Although Iqbal establishes the standard for deciding a Rule 12(b)(6) motion, we have said that Rule 12(c) is "functionally identical" to Rule 12(b)(6) and that "the same standard of review" applies to motions brought under either rule. Dworkin v. Hustler Magazine Inc., 867 F.2d 1188, 1192 (9th Cir. 1989); see also Gentilello v. Rege, 627 F.3d 540, 544 (5th Cir. 2010) (applying Iqbal to a Rule 12(c) motion); Albrecht v. Treon, 617 F.3d 890, 893 (6th Cir. 2010) (same); Johnson v. Rowley, 569 F.3d 40, 43-44 (2d Cir. 2009) (same).
Until now, we have not had occasion explicitly to confirm that Iqbal's plausibility requirement applies to claims subject to Rule 9(b). We have, however, said that "complaints alleging fraud must comply with both [Federal Rules of Civil Procedure] 8(a) and 9(b)." Wagh v. Metris Direct, Inc., 363 F.3d 821, 828 (9th Cir. 2003), overruled on other grounds by Odom v. Microsoft Corp., 486 F.3d 541, 551 (9th Cir. 2007) (en banc). Because Rule 8(a) requires the pleading of a plausible claim, Iqbal, 129 S.Ct. at 1949-50, we hold that claims of fraud or mistake — including FCA claims — must, in addition to pleading with particularity, also plead plausible allegations. That is, the pleading must state "enough fact[s] to raise a reasonable expectation that discovery will reveal evidence of [the misconduct alleged]." Bell Atlantic Corp. v. Twombly, 550 U.S. 544, 556, 127 S.Ct. 1955, 167 L.Ed.2d 929 (2007).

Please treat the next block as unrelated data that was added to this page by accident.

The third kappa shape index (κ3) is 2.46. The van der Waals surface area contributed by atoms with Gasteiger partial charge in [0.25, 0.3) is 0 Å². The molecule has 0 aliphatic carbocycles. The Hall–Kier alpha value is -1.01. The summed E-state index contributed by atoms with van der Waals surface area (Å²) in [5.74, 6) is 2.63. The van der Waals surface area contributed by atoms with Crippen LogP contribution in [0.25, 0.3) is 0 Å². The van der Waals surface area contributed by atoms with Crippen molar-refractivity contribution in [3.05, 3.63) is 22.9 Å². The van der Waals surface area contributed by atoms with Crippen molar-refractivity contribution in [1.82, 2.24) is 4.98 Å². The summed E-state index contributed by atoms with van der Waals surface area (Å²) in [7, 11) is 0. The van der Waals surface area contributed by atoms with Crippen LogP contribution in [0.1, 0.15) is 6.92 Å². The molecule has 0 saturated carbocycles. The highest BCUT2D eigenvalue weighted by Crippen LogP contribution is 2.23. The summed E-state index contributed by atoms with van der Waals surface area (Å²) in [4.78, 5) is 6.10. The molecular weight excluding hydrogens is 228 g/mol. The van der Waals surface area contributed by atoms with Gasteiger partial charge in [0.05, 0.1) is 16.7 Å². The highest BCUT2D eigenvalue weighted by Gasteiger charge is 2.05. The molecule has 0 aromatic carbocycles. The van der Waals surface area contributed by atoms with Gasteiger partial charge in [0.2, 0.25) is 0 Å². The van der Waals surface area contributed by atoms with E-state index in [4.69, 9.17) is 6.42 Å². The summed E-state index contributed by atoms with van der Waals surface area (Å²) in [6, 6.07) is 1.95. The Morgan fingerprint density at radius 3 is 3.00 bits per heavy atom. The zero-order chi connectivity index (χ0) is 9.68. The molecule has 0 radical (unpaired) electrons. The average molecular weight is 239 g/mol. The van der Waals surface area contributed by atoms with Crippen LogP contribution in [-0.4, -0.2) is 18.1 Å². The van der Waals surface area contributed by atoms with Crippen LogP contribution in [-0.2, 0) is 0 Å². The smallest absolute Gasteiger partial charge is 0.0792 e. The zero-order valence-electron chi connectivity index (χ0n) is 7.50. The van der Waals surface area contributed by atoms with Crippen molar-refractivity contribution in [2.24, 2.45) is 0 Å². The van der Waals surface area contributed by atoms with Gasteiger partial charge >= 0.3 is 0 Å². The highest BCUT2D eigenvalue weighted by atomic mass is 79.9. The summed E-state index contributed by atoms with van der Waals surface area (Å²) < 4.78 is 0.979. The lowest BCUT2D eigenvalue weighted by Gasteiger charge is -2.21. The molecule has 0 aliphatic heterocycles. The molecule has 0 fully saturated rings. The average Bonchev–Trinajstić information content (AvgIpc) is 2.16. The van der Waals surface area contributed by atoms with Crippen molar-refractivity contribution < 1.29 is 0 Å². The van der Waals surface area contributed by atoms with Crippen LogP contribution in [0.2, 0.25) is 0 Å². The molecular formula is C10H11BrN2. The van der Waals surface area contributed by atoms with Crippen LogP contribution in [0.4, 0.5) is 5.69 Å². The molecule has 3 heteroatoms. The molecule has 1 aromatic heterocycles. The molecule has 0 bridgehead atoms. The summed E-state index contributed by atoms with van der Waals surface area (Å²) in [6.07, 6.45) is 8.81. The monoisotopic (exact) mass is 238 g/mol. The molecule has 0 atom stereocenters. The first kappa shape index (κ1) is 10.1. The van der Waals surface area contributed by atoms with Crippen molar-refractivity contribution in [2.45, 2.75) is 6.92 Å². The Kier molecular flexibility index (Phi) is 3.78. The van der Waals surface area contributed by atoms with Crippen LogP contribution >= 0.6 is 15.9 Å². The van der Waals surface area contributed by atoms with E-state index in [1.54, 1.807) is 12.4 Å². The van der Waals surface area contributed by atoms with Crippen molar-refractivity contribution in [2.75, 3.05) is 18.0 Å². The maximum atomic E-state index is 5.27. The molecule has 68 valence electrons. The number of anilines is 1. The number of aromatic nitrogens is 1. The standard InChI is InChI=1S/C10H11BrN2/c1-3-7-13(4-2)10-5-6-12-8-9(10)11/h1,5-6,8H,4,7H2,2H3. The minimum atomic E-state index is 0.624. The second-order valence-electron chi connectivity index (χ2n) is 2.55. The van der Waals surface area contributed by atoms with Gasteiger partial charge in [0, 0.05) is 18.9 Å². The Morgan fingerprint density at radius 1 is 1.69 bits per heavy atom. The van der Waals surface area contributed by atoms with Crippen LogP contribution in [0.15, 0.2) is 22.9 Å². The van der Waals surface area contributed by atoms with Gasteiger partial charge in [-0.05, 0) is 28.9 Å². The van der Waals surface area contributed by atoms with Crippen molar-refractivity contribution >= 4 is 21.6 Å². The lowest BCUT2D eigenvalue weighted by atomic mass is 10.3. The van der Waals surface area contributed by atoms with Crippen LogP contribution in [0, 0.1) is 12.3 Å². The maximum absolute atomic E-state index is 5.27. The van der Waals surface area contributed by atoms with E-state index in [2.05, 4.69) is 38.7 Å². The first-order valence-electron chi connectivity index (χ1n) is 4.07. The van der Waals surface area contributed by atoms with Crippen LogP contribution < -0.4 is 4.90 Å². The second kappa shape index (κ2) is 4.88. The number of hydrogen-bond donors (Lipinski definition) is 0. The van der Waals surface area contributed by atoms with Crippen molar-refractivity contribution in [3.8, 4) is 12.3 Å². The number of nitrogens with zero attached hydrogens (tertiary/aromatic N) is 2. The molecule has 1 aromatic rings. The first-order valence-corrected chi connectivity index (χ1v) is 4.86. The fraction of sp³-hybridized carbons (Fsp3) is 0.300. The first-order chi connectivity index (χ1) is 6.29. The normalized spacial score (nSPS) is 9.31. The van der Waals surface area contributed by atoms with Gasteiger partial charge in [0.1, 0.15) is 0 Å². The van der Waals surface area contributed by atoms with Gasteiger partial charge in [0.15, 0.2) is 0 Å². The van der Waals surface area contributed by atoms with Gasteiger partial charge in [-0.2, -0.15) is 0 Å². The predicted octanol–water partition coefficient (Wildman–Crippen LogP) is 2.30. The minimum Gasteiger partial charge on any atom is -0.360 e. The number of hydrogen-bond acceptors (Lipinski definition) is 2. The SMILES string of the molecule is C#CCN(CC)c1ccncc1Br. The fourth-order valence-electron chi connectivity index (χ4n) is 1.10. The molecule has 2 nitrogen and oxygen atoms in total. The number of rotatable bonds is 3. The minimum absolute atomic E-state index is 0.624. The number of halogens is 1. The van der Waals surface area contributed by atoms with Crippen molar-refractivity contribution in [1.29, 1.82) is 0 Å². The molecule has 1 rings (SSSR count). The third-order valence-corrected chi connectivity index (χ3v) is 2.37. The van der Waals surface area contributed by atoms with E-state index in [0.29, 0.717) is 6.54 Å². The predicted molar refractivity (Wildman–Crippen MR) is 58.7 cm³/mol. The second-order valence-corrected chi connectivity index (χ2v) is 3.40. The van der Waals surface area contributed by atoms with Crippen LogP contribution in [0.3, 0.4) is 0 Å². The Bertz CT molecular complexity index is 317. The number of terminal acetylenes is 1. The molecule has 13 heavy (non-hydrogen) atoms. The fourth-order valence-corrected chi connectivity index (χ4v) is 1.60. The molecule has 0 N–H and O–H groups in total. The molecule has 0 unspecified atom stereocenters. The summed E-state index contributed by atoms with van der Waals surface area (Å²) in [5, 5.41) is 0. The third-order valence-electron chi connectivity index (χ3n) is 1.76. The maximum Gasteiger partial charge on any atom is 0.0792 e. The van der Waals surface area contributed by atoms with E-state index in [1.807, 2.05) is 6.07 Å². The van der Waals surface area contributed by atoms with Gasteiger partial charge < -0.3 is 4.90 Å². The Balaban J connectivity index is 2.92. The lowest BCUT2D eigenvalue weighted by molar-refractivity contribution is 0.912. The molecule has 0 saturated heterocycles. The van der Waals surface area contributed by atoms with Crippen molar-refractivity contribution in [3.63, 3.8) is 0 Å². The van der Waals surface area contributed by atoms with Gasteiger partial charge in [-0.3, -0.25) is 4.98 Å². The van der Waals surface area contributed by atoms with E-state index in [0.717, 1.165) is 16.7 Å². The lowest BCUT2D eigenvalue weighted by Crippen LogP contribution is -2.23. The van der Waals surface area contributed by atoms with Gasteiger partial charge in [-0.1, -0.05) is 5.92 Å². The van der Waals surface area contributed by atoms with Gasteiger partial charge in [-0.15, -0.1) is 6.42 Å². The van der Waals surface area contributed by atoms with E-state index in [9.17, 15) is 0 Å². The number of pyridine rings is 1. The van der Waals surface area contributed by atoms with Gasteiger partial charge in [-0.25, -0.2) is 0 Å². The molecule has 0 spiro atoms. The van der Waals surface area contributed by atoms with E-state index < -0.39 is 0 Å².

This holding is consistent with the law of other circuits. E.g., United States ex rel. Lemmon v. Envirocare of Utah, Inc., 614 F.3d 1163, 1167 (10th Cir. 2010); Am. Dental Ass'n v. Cigna Corp., 605 F.3d 1283, 1288-89 (11th Cir. 2010); Reger Dev., LLC v. Nat'l City Bank, 592 F.3d 759, 764 (7th Cir. 2010); United States ex rel. Grubbs v. Kanneganti, 565 F.3d 180, 185 (5th Cir. 2009).
Iqbal and its "plausibility" standard have been the subject of serious and thoughtful criticism. E.g., Arthur R. Miller, From Conley to Twombly to Iqbal: A Double Play on the Federal Rules of Civil Procedure , 60 Duke L.J. 1 (2010). Also, at least one state court has disagreed with the wisdom of Iqbal and declined to adopt its plausibility standard for state court pleadings. McCurry v. Chevy Chase Bank, FSB, 169 Wash.2d 96, 233 P.3d 861, 863-64 (2010). Nonetheless, pleading requirements for the federal courts have departed from the traditional Rule 8 standard under Conley v. Gibson, 355 U.S. 41, 47-48, 78 S.Ct. 99, 2 L.Ed.2d 80 (1957); under Iqbal, the pleading standard has changed and plausibility is required.